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Access network services and handle changes in network configurations using CFNetwork.

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Hello, I have some networking code that checks whether a proxy is configured via: `CFStringRef host = (CFStringRef)CFDictionaryGetValue(globalSettings, kCFNetworkProxiesHTTPProxy);` `CFNumberRef port = (CFNumberRef)CFDictionaryGetValue(globalSettings, kCFNetworkProxiesHTTPPort);` I need to do this fairly frequently, so I am wondering if there is an announcer I can subscribe to instead?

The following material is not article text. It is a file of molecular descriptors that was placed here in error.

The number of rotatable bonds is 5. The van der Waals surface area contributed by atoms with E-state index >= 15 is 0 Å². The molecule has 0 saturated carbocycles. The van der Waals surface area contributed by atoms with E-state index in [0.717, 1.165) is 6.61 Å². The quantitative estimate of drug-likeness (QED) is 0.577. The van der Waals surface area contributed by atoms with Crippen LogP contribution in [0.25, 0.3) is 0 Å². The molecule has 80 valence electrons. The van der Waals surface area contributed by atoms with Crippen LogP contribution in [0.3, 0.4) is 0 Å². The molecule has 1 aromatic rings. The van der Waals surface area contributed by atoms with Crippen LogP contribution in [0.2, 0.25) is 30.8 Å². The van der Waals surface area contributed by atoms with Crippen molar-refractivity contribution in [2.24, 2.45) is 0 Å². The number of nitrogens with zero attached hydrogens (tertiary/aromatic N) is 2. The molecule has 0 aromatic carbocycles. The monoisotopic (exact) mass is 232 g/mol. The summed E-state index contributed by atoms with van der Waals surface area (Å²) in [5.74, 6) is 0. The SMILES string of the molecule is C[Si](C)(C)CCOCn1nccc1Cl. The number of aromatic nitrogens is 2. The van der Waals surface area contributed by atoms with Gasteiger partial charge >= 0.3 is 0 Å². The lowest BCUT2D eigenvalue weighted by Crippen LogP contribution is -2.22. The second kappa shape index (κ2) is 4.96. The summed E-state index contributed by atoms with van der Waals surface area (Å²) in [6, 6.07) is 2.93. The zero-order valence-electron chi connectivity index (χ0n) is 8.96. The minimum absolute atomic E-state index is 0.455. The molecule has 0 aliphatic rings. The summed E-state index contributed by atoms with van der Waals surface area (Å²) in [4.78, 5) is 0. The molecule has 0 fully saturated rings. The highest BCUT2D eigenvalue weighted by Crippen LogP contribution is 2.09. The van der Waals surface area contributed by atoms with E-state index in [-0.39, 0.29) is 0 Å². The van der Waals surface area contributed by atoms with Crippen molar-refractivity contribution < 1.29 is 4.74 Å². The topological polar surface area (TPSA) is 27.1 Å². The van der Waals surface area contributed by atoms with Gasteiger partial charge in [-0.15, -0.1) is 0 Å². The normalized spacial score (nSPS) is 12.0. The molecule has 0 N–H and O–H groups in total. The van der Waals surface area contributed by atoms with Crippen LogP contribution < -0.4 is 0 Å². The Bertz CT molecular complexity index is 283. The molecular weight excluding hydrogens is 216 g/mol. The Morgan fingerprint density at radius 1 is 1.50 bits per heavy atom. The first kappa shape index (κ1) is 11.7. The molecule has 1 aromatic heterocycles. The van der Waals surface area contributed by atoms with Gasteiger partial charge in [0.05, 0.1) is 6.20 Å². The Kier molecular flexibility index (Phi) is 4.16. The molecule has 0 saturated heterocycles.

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Currently I am trying to create some shortcuts for my iOS 17 app. The AppIntent looks like this: class PostClass{ public init() { let url = URL(string: "http://myurl")! var request = URLRequest(url: url) request.httpMethod = "POST" struct Message: Encodable { let device_type: String } let message = Message( device_type: "device" ) let data = try! JSONEncoder().encode(message) request.httpBody = data request.setValue( "application/json", forHTTPHeaderField: "Content-Type" ) self.request = request } } var activateDevice = PostClass() @available(iOS 17, *) struct ActivateIntent: AppIntent { static let title: LocalizedStringResource = "Activate" func perform() async throws -> some IntentResult { let task = URLSession.shared.dataTask(with: activateDevice.request) { data, response, error in let statusCode = (response as! HTTPURLResponse).statusCode if statusCode == 200 { print("SUCCESS") } else { print("FAILURE") } } task.resume() return .result() } } Unfortunately, the shortcut throws an error after every second execution. I looked into the ips-file and saw the following traceback: Thread 2 Crashed: 0 Runner 0x1028ddd30 closure #1 in ActivateIntent.perform() + 388 1 CFNetwork 0x1a6f39248 0x1a6f2a000 + 62024 2 CFNetwork 0x1a6f57210 0x1a6f2a000 + 184848 3 libdispatch.dylib 0x1adced13c _dispatch_call_block_and_release + 32 4 libdispatch.dylib 0x1adceedd4 _dispatch_client_callout + 20 5 libdispatch.dylib 0x1adcf6400 _dispatch_lane_serial_drain + 748 6 libdispatch.dylib 0x1adcf6f64 _dispatch_lane_invoke + 432 7 libdispatch.dylib 0x1add01cb4 _dispatch_root_queue_drain_deferred_wlh + 288 8 libdispatch.dylib 0x1add01528 _dispatch_workloop_worker_thread + 404 9 libsystem_pthread.dylib 0x201dd4f20 _pthread_wqthread + 288 10 libsystem_pthread.dylib 0x201dd4fc0 start_wqthread + 8 Is there any way to locate the error with these information? Has it something to do with the fact that my code is not thread-safe? Or is there any internal bug? Grateful for any help, thanks in advance!